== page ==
Benefit cap

welfarechangesWhat is it?

In April 2013 the cap on the overall amount of benefits that can be claimed will take effect. It is set at a maximum of £26000, or £500pw per couple or lone parent, and £350pw per individual without children.

The cap will be administered by Local Authorities (LAs) until the introduction of Universal Credit (UC) in October 2013, and will continue to be administered by LAs for claims that have not been converted into UC (until 2017). This means that where benefits claimed are over these amounts, but do not contain a housing benefit element, they will continue without the cap until they are transferred to UC.

Who will it affect?

This policy will mainly affect families who are out of work, and are either:

a. Larger than average, in the most part with three or more children, and thereby receiving larger than average Child Tax Credit payments and Child Benefit payments;


b.situated in high-rent areas, and thereby receiving large Housing Benefit payments;


c. both of these factors combined.

Exclusions apply to:

  • Working Tax Credit claimants
  • Households getting DLA, PIP, Industrial Injuries benefit (and equivalent payments made as part of a War Disablement Pension or the Armed Forces Compensation Scheme)
  • People claiming the Support Component of ESA
  • War widows and war widowers

The benefit cap will not be applied for 39 weeks to those who have been in work for the 12 months prior to claiming benefit.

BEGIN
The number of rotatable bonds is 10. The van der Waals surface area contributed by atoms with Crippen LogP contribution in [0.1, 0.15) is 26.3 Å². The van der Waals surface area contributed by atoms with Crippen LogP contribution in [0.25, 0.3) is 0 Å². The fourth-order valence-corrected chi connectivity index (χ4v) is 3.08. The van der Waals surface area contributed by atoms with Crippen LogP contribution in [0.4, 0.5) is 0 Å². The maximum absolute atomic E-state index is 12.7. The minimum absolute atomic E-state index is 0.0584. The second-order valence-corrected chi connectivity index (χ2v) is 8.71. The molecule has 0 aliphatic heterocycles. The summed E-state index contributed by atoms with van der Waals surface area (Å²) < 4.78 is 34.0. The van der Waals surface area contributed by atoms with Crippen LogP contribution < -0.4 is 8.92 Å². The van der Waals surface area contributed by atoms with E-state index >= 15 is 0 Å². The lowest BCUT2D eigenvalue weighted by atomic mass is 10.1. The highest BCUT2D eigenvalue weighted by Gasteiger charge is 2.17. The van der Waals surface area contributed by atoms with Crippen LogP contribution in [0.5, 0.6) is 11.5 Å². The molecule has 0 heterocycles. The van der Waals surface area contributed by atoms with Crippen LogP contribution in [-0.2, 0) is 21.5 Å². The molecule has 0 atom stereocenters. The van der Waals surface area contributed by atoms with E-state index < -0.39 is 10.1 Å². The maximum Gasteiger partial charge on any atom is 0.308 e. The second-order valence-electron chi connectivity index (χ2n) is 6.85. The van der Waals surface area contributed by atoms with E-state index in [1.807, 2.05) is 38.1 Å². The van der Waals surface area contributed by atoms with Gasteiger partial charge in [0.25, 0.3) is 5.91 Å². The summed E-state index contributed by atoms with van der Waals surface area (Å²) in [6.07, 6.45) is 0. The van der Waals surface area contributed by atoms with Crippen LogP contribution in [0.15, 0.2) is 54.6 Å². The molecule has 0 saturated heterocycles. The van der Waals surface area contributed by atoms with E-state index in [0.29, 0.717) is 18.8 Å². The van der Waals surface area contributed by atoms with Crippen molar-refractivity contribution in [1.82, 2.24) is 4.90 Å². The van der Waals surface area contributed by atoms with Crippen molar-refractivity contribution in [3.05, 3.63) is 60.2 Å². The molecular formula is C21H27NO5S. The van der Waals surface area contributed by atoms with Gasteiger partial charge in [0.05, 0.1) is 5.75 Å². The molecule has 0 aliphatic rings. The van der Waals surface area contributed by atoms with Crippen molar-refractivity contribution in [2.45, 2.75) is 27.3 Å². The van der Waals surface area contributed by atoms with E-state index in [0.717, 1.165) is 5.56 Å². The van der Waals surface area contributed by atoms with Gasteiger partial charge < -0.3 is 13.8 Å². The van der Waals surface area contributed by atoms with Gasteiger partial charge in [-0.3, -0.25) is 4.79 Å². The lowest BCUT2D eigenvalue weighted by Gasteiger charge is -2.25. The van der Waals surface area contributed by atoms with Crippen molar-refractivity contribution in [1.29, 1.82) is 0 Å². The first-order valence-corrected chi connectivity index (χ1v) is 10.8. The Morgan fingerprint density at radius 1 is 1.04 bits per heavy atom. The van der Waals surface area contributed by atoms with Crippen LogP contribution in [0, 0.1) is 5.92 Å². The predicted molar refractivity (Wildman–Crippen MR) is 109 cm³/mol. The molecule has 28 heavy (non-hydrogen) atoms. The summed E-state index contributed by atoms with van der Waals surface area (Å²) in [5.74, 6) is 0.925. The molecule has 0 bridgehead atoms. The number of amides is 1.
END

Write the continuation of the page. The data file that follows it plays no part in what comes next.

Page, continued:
It is estimated that initially 56,000 households will be affected, losing an average of £93 p.w. 15% of those affected will lose more than £150 per week. The number of adults affected is 80,000 and the number of children 190,000.

Location of households affected

A large majority of households affected (52,000) are in England. Around three percent of affected households are in Wales (around 1,500); and around four percent are in Scotland (around 2,500);

By region, 49 per cent of affected households are in Greater London. The shares of other English regions are all less than ten per cent, with the South East having 9 percent (5,000) and the North West and West Midlands both 7 per cent (4,000) and all other regions less than that;

By local or unitary authority, almost three quarters of areas have fewer than 100 households affected. The local authorities with more than 1,000 households affected(in the year 2013/14) are as follows: Birmingham, Brent, Ealing, Enfield, Hackney, Haringey, Newham, Redbridge, Tower Hamlets, the City of Westminster.